“This is Larry, my younger boy,” my father said as he looked my way.  Sue commented on how cute I was, and how I looked like my father.  All I could managed was a “hi” and my biggest smile while I swung side to side on the metal stool.  Sue had an easiness about her; the way she moved, her soft but steady voice, and the way she looked at me, not passed me.  She had rich auburn hair, soft eyes, and a shapely figure.  It was obvious why a man would be taken by her.  My father and Sue talked in near-whispered tones like most couples do.  I turned, listened to the farmers laugh, and watched them drink coffee and then sit back and take deep pulls from their cigarettes.  Tall tales, politics, and farming consumed their conversation.

On this particular day, or any day for that matter, a farmer might have talked about the long winter months and how he looked forward to the spring plow.  The tractor seemed rested, he probably said, when he drove into the field pulling a four-bottom plow.  He drew back the hydraulic lever, steel blades cut in the rich, black soil; just the right amount of moisture, not so wet as to be like mud, or so dry as to be like cement.  The temperature was 70 degrees with a slight southwesterly breeze coming in at 10 miles per hour.  Looking over his shoulder, he saw the soil turn and churn like freshly kneaded bread.  Worms awoke from their long winter’s nap, and robins flew down from the sky, looking to be fed.  The aroma of freshly turned soil mixed with gasoline fumes, and the puffs of smoke exhaled when the tractor pulled through a patch of wet soil, produced scents of spring.  Taking another sip of coffee, the farmer probably gazed out the window with a smile across his face.  “That’s when life is pretty much near perfect,” he said.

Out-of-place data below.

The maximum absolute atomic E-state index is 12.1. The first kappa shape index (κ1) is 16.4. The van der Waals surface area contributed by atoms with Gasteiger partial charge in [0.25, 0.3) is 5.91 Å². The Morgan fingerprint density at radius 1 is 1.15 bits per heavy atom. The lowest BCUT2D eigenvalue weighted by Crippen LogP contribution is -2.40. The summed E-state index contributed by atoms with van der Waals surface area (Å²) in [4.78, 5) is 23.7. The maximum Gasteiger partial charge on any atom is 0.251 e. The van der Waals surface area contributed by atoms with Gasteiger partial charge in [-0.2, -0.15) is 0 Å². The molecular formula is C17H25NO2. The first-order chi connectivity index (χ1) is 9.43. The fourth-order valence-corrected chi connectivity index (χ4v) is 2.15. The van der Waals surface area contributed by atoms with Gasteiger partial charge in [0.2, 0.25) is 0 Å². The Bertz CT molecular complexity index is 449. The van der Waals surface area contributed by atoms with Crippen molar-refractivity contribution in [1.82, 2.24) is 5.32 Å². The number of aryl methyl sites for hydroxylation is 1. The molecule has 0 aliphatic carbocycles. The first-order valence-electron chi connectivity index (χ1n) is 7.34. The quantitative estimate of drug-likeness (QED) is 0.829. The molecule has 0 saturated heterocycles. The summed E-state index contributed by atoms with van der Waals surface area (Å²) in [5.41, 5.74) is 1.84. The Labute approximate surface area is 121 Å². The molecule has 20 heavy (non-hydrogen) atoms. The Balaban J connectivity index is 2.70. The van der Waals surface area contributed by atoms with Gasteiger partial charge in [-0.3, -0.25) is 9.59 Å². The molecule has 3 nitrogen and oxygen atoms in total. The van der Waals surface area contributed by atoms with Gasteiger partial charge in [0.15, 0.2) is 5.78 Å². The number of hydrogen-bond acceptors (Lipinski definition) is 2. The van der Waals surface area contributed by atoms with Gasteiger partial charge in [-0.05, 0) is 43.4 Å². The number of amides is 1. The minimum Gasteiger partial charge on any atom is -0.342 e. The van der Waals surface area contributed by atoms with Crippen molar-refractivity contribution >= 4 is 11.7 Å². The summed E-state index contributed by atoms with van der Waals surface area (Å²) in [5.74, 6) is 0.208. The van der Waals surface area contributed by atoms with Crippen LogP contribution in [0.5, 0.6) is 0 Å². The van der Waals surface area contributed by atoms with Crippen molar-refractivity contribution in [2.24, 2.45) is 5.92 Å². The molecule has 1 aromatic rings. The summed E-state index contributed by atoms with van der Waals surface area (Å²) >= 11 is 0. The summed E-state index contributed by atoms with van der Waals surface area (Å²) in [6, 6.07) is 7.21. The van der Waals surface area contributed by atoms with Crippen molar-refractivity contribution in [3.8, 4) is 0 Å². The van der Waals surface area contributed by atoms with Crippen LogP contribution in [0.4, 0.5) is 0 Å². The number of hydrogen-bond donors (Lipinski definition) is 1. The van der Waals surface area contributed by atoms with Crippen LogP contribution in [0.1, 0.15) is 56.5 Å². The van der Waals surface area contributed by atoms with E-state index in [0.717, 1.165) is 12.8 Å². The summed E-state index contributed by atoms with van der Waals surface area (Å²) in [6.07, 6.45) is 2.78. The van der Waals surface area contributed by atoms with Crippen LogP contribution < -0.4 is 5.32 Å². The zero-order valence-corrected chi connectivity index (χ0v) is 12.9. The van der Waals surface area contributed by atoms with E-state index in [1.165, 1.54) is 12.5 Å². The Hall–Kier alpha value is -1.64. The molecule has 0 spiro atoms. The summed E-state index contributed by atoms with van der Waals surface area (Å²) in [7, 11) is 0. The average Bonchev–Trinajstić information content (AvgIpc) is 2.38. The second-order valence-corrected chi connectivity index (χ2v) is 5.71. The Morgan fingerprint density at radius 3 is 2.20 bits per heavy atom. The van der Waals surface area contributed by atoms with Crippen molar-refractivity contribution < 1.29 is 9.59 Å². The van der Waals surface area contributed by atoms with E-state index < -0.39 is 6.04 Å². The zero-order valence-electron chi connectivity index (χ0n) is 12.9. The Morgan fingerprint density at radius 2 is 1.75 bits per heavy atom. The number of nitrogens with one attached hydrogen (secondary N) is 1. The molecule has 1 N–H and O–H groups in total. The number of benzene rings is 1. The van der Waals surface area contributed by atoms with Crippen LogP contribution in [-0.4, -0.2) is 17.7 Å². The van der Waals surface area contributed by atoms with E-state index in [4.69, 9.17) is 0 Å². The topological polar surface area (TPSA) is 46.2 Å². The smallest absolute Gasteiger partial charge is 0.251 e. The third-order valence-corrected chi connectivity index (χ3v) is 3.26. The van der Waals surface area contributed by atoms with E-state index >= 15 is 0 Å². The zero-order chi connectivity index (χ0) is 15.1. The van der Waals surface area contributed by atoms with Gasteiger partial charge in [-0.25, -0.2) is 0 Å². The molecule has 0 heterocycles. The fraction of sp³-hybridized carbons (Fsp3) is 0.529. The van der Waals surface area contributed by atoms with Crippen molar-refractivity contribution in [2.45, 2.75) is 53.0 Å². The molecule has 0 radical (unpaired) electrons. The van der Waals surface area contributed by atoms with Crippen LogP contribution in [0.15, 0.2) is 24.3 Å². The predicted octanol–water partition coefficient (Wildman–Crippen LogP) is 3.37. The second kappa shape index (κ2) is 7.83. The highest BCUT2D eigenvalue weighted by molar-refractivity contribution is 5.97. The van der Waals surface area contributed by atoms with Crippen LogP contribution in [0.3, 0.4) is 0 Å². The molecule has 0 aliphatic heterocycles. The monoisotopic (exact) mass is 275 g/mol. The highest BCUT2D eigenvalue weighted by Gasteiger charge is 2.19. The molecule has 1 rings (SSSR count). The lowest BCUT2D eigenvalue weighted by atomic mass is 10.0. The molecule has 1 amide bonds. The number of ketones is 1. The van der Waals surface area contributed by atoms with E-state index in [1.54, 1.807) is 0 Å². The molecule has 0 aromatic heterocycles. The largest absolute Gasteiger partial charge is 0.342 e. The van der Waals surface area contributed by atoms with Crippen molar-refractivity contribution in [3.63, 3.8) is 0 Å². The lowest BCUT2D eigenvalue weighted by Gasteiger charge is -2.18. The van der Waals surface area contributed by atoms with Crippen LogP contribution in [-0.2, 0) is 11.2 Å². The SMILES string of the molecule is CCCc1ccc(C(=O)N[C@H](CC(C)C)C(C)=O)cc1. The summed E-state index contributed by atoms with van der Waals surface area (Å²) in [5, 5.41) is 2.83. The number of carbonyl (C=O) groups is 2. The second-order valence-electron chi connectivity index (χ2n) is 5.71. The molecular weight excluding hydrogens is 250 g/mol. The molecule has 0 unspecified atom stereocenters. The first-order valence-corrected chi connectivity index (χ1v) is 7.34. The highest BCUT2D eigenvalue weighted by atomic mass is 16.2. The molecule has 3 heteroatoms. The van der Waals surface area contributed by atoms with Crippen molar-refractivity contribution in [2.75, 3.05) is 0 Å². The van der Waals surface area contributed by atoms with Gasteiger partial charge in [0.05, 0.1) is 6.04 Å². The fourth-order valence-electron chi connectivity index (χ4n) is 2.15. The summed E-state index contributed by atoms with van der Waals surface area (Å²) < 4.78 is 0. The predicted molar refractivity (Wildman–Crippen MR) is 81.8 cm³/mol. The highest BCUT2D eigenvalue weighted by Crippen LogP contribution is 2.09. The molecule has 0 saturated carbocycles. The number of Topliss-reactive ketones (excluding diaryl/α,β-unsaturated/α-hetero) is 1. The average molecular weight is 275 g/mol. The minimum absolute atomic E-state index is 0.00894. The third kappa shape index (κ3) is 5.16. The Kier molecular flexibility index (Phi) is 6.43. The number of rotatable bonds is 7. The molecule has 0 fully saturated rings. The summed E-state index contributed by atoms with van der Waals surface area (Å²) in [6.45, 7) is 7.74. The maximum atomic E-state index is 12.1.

Decades later, I remember the one-week visit with my father, a time like no other I ever recalled.  Maybe it was an illusion, a hint of how life should be between a father and his son.  It remains as my most treasured memory, that one-week visit when life was pretty much near perfect, the day my father loved me.

A few months later when my mother and I were living with my grandparents and I was returning from school, my grandmother and mother were sitting at the kitchen table, gripping their coffee cups hard.  Whispered words stopped as I entered the room.  My mother rose from the table and led me into the bedroom.  “Keith and your father were in a car wreck,” she said.  “They were going to the Illinois state fair.  Your father was driving fast and ran into a truck pulling a horse trailer.  Your father and Keith were both killed but they didn’t feel a thing.”

Published by llfranklin12

Larry L Franklin holds bachelor’s and master’s degrees in music from the University of Illinois and Southern Illinois University. He performed in the U.S. Navy Band located in Washington, D.C. from 1967 to 1971. From 1972 to 1975, he taught music at Southern Illinois University. In 1976, he completed requirements for a certified financial planner designation and maintained a successful investment business until 2007 when he retired to devote his energies to writing. In 2003, he received an MFA in Creative Non-Fiction from Goucher College in Baltimore, Maryland. Franklin is the author of “Mnemosyne: A Love Affair with Memory,” published by Xlibris; “The Rita Nitz Story: A Life without Parole,” published by Southern Illinois University Press; “Cherry Blossoms & Barron Plains: A woman’s journey from mental illness to a prison cell,” published by Chipmunka Publishing Company; and “Supermax Prison: Controlling the most dangerous criminals,” published by History Publishing Company. He currently resides in southern Illinois with his wife, Paula.

4 thoughts on “The day my father loved me.

  1. How ever did I miss this, Larry? I knew the story, but never from quite this perspective. As I got to the end of a second reading I was snapped back to reality by the memory of the last years of your mother’s life, and your visits to her. Great contrast!